Mon, Apr 15, 2013 : 8:33 p.m.

As long as MI ignores vehicle safety inspections, perhaps we should keep unlimited no-fault coverage.


Mon, Apr 15, 2013 : 7:34 p.m.

The photo of the vehicle above does not depict the car that was hit by the wheel and tire assembly.


Mon, Apr 15, 2013 : 7:30 p.m.

My impression, as I drove by shortly after accident occurrence: The entire wheel assembly broke off the eastbound I-94 pickup truck: steel wheel and tire. The truck appeared to be over-loaded. Its wheels and tires appeared to be oversized, not stock size. There was broken metal hub debris in the eastbound lane, behind the truck. This was not a simple blowout situation. The wheel assembly bounced down the road, hopped the concrete barrier and hit a westbound vehicle in the area of its windshield and roof, caving both in. At the time I drove by, a fireman was using jaws of life to pry the windshield and crushed roofline away from the passenger compartment. One ambulance was on the scene. Traffic was backed up in both directions. The eastbound lane was blocked because the fire truck was parked at the wall, facing the opposite direction of the wreck.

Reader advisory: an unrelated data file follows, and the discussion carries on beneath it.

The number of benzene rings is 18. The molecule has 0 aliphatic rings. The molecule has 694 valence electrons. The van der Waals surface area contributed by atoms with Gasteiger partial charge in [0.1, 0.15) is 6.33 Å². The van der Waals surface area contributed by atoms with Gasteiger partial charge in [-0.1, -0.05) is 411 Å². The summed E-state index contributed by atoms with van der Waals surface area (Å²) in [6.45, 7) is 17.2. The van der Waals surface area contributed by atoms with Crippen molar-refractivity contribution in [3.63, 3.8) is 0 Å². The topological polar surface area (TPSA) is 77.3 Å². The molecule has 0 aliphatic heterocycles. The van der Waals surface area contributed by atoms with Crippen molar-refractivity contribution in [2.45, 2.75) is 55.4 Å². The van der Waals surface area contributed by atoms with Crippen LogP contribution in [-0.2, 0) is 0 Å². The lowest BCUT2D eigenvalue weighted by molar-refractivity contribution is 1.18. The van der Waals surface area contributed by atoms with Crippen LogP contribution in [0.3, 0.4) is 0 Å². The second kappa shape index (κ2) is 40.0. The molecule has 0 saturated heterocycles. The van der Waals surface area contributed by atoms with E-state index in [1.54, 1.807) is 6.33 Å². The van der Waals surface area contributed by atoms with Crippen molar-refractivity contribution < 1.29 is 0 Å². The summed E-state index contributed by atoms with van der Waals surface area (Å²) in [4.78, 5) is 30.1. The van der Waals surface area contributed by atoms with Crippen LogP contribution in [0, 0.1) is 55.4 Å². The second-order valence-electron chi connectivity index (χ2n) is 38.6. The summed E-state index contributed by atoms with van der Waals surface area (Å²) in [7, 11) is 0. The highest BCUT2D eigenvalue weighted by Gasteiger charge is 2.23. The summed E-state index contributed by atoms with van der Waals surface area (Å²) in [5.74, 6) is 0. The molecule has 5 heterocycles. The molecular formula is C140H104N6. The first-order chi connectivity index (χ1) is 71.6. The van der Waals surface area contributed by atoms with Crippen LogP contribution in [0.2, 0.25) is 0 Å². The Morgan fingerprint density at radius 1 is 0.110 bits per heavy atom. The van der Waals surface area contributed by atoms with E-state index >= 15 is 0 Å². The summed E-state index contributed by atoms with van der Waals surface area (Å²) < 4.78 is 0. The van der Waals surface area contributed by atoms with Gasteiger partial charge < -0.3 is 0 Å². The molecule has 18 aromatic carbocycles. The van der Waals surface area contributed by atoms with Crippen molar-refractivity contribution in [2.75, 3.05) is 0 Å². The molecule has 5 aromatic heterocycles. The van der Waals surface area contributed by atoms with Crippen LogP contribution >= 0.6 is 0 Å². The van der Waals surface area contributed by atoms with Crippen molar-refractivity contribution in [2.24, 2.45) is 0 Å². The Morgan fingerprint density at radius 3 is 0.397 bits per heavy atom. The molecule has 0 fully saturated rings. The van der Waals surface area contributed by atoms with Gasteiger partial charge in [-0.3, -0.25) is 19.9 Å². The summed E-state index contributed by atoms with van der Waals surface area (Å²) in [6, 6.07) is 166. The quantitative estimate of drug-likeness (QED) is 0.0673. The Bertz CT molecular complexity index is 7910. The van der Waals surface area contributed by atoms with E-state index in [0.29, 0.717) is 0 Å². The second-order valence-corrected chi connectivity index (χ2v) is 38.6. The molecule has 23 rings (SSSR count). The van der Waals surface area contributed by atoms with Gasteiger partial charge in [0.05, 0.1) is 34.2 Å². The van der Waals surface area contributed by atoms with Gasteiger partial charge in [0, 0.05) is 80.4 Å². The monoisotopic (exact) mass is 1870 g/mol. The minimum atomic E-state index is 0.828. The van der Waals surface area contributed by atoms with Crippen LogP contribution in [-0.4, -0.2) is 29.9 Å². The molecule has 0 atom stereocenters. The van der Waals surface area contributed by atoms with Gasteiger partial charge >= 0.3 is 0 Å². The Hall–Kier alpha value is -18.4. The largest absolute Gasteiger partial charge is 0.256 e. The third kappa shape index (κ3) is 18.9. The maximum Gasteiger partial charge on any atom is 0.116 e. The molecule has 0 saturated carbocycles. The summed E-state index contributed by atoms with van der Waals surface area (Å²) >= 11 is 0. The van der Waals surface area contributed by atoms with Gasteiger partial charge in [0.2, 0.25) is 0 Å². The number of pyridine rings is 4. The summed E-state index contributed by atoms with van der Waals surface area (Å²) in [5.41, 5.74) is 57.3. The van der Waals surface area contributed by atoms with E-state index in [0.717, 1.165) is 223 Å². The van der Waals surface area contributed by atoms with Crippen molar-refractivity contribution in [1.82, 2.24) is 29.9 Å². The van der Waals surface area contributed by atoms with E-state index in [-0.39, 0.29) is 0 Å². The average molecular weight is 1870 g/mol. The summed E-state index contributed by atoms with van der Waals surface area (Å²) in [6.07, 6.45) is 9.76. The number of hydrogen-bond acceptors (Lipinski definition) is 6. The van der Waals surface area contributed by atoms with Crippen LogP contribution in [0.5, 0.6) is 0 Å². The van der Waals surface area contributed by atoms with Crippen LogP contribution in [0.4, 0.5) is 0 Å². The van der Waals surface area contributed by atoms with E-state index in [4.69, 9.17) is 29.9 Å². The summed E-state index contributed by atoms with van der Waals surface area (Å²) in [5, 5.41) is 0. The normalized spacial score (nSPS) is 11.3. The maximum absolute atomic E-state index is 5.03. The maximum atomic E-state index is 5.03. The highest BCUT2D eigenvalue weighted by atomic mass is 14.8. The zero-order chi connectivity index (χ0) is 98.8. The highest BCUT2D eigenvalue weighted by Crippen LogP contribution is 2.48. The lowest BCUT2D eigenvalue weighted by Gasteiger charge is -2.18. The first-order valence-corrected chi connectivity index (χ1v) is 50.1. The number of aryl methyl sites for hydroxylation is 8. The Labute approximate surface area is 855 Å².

Mon, Apr 15, 2013 : 9:16 p.m.

That's what I thought jumped the wall, not just the tire.


Mon, Apr 15, 2013 : 7:05 p.m.

I guess this just shows that witness accounts can vary regarding anything that happens. But I dn't think tires just "come off" for no reason. I wonder what the reason was here. I once saw a vehicle crash after a tie rod broke. That was scary.


Mon, Apr 15, 2013 : 9:24 p.m.

I drove through there shortly after the incident but before the first responders were on the scene, and there was a pickup truck off to the side in the Eastbound lanes.


Mon, Apr 15, 2013 : 9:15 p.m.

Cory C, you said what I "wanted" to say but thought I would get deleted for saying. Yes "alligators" as the truckers call them are very dangerous. Especially if you're on a motorcycle.

Cory C

Mon, Apr 15, 2013 : 7:16 p.m.

This is all assuming that the "Pickup truck" in the article is correct. If it's a semi truck, they use what are called "re-treads" a lot more often. They are literally bald tires that have had treads re-glued onto the outside of them. 95% of the time when you see pieces of semi tires on the side of the road, it's from re-treads that have come undone. Very common. I hate retreads. For good reasons. (I also wish I could edit posts, but oh well)

Cory C

Mon, Apr 15, 2013 : 7:13 p.m.

You're kinda right. There's always a reason. But usually it's something like underinflation leading to excessive wear of the sidewalls, which in turn leads to excessive heat generated in the tire, and more excessive wear and breakdown of the tire. Or it could also be due to tires in poor condition. Especially during times of year where we see a large temperature change (people thinking they can make it a few more months on those bald tires before replacing them). But mostly it's attributed to poor tire (and vehicle) maintenance. So please everybody, check your tire pressure at least monthly, if not weekly. It really can be the difference between life and death, and takes less than 2 minutes to do. Not only that, but you'll see improved tire life, and fuel economy.